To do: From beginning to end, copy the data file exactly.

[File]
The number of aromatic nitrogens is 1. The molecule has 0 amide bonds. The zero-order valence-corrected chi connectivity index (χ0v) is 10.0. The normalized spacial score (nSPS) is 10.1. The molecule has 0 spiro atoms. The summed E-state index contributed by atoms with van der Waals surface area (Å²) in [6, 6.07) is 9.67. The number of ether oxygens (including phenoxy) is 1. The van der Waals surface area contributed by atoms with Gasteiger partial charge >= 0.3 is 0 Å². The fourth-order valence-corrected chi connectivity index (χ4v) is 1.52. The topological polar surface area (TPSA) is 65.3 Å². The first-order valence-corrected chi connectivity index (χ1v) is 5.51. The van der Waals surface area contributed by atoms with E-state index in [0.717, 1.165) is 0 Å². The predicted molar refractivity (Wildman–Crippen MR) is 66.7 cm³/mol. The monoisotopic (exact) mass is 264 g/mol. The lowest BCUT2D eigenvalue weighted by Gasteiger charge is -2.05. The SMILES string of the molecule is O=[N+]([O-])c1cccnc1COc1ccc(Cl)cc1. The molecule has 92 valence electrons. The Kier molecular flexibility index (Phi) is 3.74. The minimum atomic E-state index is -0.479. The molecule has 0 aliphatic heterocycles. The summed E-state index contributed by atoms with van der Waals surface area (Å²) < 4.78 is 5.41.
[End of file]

The number of aromatic nitrogens is 1. The molecule has 0 amide bonds. The zero-order valence-corrected chi connectivity index (χ0v) is 10.0. The normalized spacial score (nSPS) is 10.1. The molecule has 0 spiro atoms. The summed E-state index contributed by atoms with van der Waals surface area (Å²) in [6, 6.07) is 9.67. The number of ether oxygens (including phenoxy) is 1. The van der Waals surface area contributed by atoms with Gasteiger partial charge >= 0.3 is 0 Å². The fourth-order valence-corrected chi connectivity index (χ4v) is 1.52. The topological polar surface area (TPSA) is 65.3 Å². The first-order valence-corrected chi connectivity index (χ1v) is 5.51. The van der Waals surface area contributed by atoms with E-state index in [0.717, 1.165) is 0 Å². The predicted molar refractivity (Wildman–Crippen MR) is 66.7 cm³/mol. The monoisotopic (exact) mass is 264 g/mol. The lowest BCUT2D eigenvalue weighted by Gasteiger charge is -2.05. The SMILES string of the molecule is O=[N+]([O-])c1cccnc1COc1ccc(Cl)cc1. The molecule has 92 valence electrons. The Kier molecular flexibility index (Phi) is 3.74. The minimum atomic E-state index is -0.479. The molecule has 0 aliphatic heterocycles. The summed E-state index contributed by atoms with van der Waals surface area (Å²) < 4.78 is 5.41.